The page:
Some companies and government agencies aren't just glancing at a job applicant's social networking profiles -- they're asking to log in as the user to have a look around. And Facebook wants an end to it.
The social-networking giant weighed in on the controversy Friday morning, reasserting a point in its privacy regulations intended to prevent such requests that makes it a violation of Facebook’s policy to request your log in.
“We don’t think employers should be asking prospective employees to provide their passwords because we don’t think it’s right the thing to do,” wrote Erin Egan, Facebook's chief privacy officer, in a blog post Friday morning.
“As a user, you shouldn’t be forced to share your private information and communications just to get a job … that’s why we’ve made it a violation of Facebook’s Statement of Rights and Responsibilities to share or solicit a Facebook password.”
If you violate those regulations, the social network reserves the right to drop you and even delete your account.
In recent weeks experts have called such requests overly intrusive and various states have introduced legislation aimed at banning access by potential employers.
"It's akin to requiring someone's house keys," said Orin Kerr, a George Washington University law professor and former federal prosecutor who calls it "an egregious privacy violation."
The legality of the practice is the focus of proposed legislation in Illinois and Maryland as well, the Associated Press reported Tuesday.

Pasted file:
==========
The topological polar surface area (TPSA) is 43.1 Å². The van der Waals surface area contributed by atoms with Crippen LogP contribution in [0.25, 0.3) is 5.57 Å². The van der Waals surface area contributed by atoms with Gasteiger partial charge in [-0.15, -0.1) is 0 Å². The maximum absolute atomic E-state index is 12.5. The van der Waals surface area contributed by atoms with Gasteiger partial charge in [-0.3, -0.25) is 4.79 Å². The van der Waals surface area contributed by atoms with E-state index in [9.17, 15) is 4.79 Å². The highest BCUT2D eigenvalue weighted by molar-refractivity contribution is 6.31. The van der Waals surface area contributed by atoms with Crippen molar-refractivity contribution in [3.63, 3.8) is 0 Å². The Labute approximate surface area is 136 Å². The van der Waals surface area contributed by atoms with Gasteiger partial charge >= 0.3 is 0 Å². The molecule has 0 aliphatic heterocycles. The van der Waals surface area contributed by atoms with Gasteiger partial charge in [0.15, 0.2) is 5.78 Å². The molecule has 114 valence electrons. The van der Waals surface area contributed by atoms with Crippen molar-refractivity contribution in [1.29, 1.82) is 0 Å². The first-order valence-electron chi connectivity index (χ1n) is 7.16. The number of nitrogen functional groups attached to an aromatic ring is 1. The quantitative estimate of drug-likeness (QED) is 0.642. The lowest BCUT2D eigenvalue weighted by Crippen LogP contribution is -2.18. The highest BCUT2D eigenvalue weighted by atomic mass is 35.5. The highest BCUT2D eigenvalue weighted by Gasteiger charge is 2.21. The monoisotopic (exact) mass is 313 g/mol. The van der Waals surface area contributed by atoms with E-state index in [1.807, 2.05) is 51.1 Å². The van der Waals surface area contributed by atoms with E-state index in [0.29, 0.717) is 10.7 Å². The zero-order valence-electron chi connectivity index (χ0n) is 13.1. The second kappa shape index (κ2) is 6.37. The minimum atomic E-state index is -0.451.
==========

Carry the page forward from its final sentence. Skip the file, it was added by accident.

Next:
Since the rise of social networking, it has become common for managers to review public Facebook profiles, Twitter accounts and other sites to learn more about job candidates. But many users, especially on Facebook, have their profiles set to private, making them available only to selected people or certain networks.
Companies that don't ask for passwords have taken other steps -- such as asking applicants to friend human resource managers or to log in to a company computer during an interview. Once employed, some workers have been required to sign nondisparagement agreements that ban them from talking negatively about an employer on social media.
Asking for a candidate's password is more prevalent among public agencies, especially those seeking to fill law enforcement positions such as police officers or 911 dispatchers.
Facebook has taken heat in recent days over proposed changes to its terms of service, which the company publicly unveiled and requested comments on last week.
Facebook stopped allowing comments Thursday and is reviewing user feedback, ZDNet reported.
The Associated Press contributed to this report.